By Paul Freeman [1990 Interview]

Striding a stage with his rectangular guitar, Bo Diddley was an iconic figure, one who helped build the bridge between blues and rock ‘n’ roll. A Grammy honoree, Diddley was inducted into the Rock and Roll Hall of Fame and received a Lifetime Achievement Award from the Rhythm and Blues Foundation. He died of heart failure in 2008, at age 79. We had an opportunity to talk with him in 1990.

For too many years, young people didn’t know Diddley about Bo.

Now, thanks to a series of clever TV commercials selling athletic footwear, Bo Diddley, vocalist, guitarist and songwriter, has won a new wave of fans.

Diddley was born Ellas Bates McDaniel in McComb, Mississippi. When he was a small boy, his family moved to the South Side of Chicago. In grammar school, the kids gave him the nickname Bo Diddley, which he began using as an amateur boxer. At church, he studied trombone and violin.

At 10, Diddley received a guitar and hearing John Lee Hooker inspired him. While working by day as a carpenter and mechanic, he moonlighted, playing on street corners with a band called The Hipsters. By 1951, he had secured a regular spot at the 708 Club, playing tunes made familiar by Hooker, Muddy Waters and Louis Jordan.

In 1955, he was signed by Chess Records. “I went in with a song I wrote called, ‘Uncle John,’” Diddley told Pop Culture Classics, his voice barely audible, because he had just undergone dental surgery. “I decided to change the title to my own name. It fit real good.”

He used maracas to highlight his distinctive beat. It required 35 takes in the studio to achieve the perfect sound. The effort paid off. “Bo Diddley,” with its infectious rhythm, became a huge hit.

He went on to record such memorable Diddley ditties as “I’m A Man” [covered by The Yardbirds, Tom Petty] “Say Man,” “You Can’t Judge A Book By Its Cover,” “Who Do You Love?” [eventually covered by The Grateful Dead, Dion, George Thorogood, The Doors], “Pills” [The New York Dolls], “Road Runner” [covered by The Zombies, The Who, and The Animals], “I Need You Baby” [The Rolling Stones], “Cadillac” [The Kinks], “Before You Accuse Me” [Creedence Clearwater Revival, Eric Clapton], “The Story of Bo Diddley” [Bob Seger], and “Hey, Bo Diddley.” Diddley co-wrote the 1957 Mickey & Sylvia smash, “Love Is Strange.” Many songs borrowed the Diddley beat, including Buddy Holly’s “Not Fade Away,” the Johnny Otis hit, “Willie and the Hand Jive,” the Elvis record “(Marie’s The Name of) His Latest Flame,”and The Strangeloves’ “I Want Candy.”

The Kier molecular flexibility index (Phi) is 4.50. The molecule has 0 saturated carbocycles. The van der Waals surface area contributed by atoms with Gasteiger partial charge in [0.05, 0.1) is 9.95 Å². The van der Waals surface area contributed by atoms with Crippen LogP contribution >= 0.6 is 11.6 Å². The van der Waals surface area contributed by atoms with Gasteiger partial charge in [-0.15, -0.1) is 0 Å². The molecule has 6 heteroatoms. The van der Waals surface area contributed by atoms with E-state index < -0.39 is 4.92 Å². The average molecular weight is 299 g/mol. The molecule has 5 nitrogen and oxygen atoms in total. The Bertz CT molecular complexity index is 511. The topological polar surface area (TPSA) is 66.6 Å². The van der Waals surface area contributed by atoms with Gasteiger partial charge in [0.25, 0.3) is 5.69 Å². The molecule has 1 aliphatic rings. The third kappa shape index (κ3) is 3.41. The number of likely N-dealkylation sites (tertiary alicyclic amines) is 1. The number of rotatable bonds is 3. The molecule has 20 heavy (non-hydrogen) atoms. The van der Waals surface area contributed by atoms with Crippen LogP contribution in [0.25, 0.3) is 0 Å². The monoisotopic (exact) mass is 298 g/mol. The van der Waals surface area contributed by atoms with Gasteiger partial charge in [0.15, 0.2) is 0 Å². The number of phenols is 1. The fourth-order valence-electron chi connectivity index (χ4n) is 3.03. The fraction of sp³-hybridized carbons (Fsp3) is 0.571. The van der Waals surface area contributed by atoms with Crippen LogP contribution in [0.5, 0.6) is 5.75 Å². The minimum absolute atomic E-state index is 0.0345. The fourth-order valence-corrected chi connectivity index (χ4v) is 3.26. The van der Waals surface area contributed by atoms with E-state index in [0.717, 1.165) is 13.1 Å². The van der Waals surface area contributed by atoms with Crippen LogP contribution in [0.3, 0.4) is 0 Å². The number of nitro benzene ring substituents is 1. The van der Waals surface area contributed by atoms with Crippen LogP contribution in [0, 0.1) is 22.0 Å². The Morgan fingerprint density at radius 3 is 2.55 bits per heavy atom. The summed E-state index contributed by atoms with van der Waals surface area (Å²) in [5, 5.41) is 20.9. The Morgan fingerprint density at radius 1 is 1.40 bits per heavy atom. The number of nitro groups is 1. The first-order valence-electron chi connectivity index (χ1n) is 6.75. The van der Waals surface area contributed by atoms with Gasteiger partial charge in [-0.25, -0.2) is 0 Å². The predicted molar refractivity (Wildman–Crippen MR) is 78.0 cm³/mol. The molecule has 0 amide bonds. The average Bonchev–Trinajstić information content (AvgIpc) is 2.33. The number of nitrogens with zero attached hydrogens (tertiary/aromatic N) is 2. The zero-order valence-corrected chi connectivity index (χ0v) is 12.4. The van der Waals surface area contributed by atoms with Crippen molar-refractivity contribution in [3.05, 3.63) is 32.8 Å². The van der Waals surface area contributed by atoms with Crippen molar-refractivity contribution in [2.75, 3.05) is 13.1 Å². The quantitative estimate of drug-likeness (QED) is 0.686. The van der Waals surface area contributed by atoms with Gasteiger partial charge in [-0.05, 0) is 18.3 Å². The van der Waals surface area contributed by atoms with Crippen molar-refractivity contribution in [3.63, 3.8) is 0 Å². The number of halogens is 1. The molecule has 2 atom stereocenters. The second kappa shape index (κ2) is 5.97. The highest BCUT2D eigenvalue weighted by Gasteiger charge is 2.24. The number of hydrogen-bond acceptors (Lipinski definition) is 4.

The beat and edgy guitar sound made a Diddley record instantly recognizable.

“I don’t really know how I developed my own style,” he said. “Over the years, it just happened and people liked it. The people are always right.”

Diddley wasn’t aware of the revolution rock ‘n’ roll was causing. “I had no idea how much impact the music was having or was going to have. I don’t think it’s really dawned on me yet how much rock ‘n’ roll has meant.”

It didn’t mean much financially in the 50s - at least not to the artists who were creating it. “We got ripped off. We worked and ended up not making no money. We had nowhere to turn,” he said.

For two-and-a-half years in the 70s, he lived in Los Lunas, New Mexico, where he served as sheriff. He’s currently moving back to that city and job from Gainesville, Florida.

“I always wanted to be a policeman. I have always tried to live according to the laws that have been put in front of us.

“I always wanted to be a guy who could talk to kids, the potential drug users, the drug users, the pushers, and tell them that what they were doing was wrong, that they had to find something new to do. That stuff is poison.”

Even when he is enforcing the law, Diddley won’t stop rocking. His career is again at a peak, thanks to a series of Nike ads. The first, which ran in July 1989, paired him with Bo Jackson and featured the line, “You don’t know Diddley.” Now the catch phrase “Bo knows” is being used.

The exposure has done wonders for Diddley’s popularity. With his thick, tinted glasses, narrow-brimmed hat and box guitar, he tours more extensively than ever.

“It’s wonderful,” Diddley said. “Now my grandchildren’s friends know who I am.”